A study that examined the eating habits of 90,000 women over time found that there was an increased risk of breast cancer in those women who ate red meat. The risk of breast cancer was twice as high in the women who ate the most red meat compared to those who ate the least. This is a well-conducted study that comes out of the Harvard Nurses Health Study – a group of nurses who have volunteered to answer questions about their lifestyle over time that has given us insight into risk factors for various diseases. The study also suggested something called a “dose response” association – meaning that the more red meat a woman consumed, the greater her risk of breast cancer. These findings are not unexpected – similar studies have shown an increased risk of breast cancer as well as colon and prostate cancer – in people who eat red meat compared to non-meat eaters. Red meat also increases the risk for heart disease (coronary artery disease). Another line of evidence comes from Japan. In...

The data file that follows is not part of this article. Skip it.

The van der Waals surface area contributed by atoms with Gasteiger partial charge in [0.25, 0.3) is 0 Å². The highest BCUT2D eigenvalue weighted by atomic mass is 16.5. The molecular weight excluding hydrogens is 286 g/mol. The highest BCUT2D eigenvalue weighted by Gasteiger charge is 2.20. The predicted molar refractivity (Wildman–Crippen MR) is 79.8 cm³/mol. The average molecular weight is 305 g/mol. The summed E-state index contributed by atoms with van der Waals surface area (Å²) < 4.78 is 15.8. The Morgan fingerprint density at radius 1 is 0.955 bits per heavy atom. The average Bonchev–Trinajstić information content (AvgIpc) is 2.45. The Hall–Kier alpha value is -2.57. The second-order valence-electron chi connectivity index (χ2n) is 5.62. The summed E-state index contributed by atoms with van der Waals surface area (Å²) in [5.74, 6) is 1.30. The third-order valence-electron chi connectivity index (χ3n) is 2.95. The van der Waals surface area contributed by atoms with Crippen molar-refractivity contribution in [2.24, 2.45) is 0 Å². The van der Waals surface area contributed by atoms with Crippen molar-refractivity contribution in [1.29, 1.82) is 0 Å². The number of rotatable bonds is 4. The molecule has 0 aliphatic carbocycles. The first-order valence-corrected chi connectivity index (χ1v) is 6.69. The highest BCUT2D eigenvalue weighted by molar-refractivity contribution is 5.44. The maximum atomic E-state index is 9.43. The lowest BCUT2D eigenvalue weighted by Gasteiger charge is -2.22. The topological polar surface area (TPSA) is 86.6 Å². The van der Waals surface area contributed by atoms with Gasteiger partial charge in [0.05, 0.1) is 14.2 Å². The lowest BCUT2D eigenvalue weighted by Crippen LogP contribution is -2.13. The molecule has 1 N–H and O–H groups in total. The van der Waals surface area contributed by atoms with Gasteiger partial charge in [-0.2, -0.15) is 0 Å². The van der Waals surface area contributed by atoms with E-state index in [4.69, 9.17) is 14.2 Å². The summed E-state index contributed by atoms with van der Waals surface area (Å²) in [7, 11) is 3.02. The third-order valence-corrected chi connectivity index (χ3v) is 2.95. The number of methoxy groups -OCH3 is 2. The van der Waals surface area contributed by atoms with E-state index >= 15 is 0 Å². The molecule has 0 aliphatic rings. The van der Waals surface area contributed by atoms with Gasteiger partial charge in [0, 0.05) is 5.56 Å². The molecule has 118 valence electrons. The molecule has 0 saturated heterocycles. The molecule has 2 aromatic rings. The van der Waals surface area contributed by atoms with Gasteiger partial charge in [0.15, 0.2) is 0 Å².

October 11: If you spot a new, glossy, bright pink magazine on
the shelves of your local grocery and book stores, it may be the
Live & Thrive After Breast Cancer . This semi-annual
magazine is the first to focus entirely on breast cancer.
When it comes to breast cancer treatment, radiation can seem like a walk in the park compared to major surgery and months of chemotherapy. For me, it was a breeze. I had already survived a lumpectomy and chemotherapy before my turn at radiation. I’d endured hair loss, nausea, low blood counts, fever, two hospitalizations, and a blood transfusion. Radiation couldn’t – and didn’t – even compare. But it’s still quite a process, and what follows will shed some light on how you might breeze through radiation. It’s all quite do-able – if you know what to expect. Preparation for Radiation If your doctor has prescribed radiation as part of your treatment plan, preparation is key. Radiation is a detailed, precise process that aims to kill cancer cells in the breast while sparing healthy cells in the same area. It’s administered by a machine that accelerates charged particles and shoots them at a target that generates photons. Photons travel...
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